Architecture in Toronto definitely has its own distinct flavour. While we may not have the flash of other cities (the CN Tower exempted) in the world, a walk around downtown Toronto reveals a gratifying mix of architecture that showcases Toronto’s diverse past and present.
Toronto Dominion Centre
Situated in the heart of the financial district, Ludwig Mies van der Rohe’s TD Centre stands at the southwest corner of Bay and King. It’s a black glass, unabashedly modernist in style complex of six imposing towers. This architecture epitomizes the crisp, clean and clear design that is indicative of the international style of architecture. The buildings are harmonized with the many towers that comprise the financial district. As the commercial centre of Canada, many of the country’s largest firms have a presence in downtown Toronto. At this same intersection sit the office towers of the four main banks, four of Canada’s five tallest buildings. These large dominating structures point to the significance of the financial sector to Toronto’s prosperity.
One of the oldest buildings at U of T, this building expresses a mixture of architectural styles that were popular in the 19th century. While being mainly Romanesque revival, it also exhibits Norman, byzantine and gothic elements. Its heavy masonry construction, elaborate ornamentation and imposing size gives the downtown U of T campus a monumental historic site as the face of the central campus, while embodying U of T’s Victorian heritage.
The massive concrete Robarts Library is one of the largest libraries in North America. It’s a prominent example of brutalist architecture, a trend that celebrated concrete as a modern construction material. Its distinctive design presents the building as an enormous industrial peacock, inviting curiosity from passersby and maybe even from the students confined within its walls. Robarts Library shows just how much architecture has developed over the course of U of T’s existence.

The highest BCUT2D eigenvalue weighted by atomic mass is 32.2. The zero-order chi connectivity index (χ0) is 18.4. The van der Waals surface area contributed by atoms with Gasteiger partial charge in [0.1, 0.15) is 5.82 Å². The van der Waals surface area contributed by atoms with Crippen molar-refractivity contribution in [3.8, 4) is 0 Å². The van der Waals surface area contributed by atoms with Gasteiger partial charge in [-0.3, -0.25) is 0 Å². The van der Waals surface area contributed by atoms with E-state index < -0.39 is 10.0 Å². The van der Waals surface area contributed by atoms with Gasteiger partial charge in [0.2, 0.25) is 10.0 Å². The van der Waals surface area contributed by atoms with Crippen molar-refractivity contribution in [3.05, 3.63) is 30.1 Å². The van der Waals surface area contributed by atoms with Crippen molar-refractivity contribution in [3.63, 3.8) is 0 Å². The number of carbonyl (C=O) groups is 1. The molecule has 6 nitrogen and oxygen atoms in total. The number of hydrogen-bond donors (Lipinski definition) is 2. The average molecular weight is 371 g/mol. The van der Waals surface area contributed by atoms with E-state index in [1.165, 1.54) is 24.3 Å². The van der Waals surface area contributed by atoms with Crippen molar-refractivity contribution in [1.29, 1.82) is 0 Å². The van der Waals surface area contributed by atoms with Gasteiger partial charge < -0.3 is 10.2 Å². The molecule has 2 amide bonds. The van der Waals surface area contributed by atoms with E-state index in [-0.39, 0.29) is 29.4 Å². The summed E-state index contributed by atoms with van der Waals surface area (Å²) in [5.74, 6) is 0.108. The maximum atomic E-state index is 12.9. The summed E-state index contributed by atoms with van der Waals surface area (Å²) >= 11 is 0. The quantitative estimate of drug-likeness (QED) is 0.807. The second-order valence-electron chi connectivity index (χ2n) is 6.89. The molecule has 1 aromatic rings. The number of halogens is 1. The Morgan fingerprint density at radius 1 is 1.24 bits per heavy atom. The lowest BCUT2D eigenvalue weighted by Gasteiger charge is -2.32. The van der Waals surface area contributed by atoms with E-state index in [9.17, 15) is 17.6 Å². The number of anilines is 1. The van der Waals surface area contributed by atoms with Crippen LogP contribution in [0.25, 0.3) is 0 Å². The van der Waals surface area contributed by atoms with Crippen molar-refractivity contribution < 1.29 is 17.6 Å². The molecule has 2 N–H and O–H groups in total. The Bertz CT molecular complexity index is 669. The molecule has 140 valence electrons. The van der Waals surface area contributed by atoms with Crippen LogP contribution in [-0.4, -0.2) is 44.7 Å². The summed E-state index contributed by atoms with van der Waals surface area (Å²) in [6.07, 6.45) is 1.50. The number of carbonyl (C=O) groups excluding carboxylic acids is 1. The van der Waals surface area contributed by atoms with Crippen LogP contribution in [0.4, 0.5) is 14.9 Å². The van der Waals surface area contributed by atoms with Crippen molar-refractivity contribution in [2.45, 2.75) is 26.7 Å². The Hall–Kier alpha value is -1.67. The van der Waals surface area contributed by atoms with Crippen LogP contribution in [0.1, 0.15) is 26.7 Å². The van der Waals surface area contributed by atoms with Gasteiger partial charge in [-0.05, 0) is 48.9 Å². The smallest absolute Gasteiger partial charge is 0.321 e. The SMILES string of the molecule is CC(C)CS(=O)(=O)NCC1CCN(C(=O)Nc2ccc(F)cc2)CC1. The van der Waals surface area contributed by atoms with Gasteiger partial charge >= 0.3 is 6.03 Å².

The Royal Ontario Museum Crystal
As one of Canada’s most prominent museums, the recent expansion gave the museum a series of colossal and distinct “crystals” that rise five storeys from the ground and jut out dramatically into the Bloor streetscape. While the expansion has engendered much controversy regarding its appropriateness in tandem with the older ROM building, it definitely is a talking point and as a piece of original, sensationalistic architecture puts Toronto on the map.
Toronto City Hall
Built in 1966, this modernist structure is in perfect character for a growing, multicultural city. The City held an international competition to select an architect to design the new city hall. Finnish architect Viljo Revell’s design features a curved circular chamber situated between two curved office towers of differing heights. Its uniqueness has contributed to it becoming the symbol of the city, as can be seen on the City of Toronto Seal.
As one of the continent’s earliest downtown shopping malls, Eaton’s design was once considered revolutionary. It was constructed as a multi-level, barrel vaulted glass covered gallery. For its large size, the Eaton Centre fits quite well with the crowded downtown landscape of Toronto. If you think about how much space it takes up, it doesn’t give the feel of an imposing mega-mall, but rather the glass cladding gives it a lighter feel. The structure also makes thorough use of the underground level.
OCAD Sharp Centre for Design
Love it or hate it, this building has also contributed to the eclectic vibe of Toronto architecture. Its bright and colourful crayon legs support its checkered box, which floats nearly nine storeys above ground. This is definitely a unique place in the city. The architect Will Alsop, as an artist and sculptor, definitely chose to express OCAD’s designation as an art and design college in his concept. And its playful design and use of space allows for visitors to utilize the small park below as well as offer a great view of the city from the interior.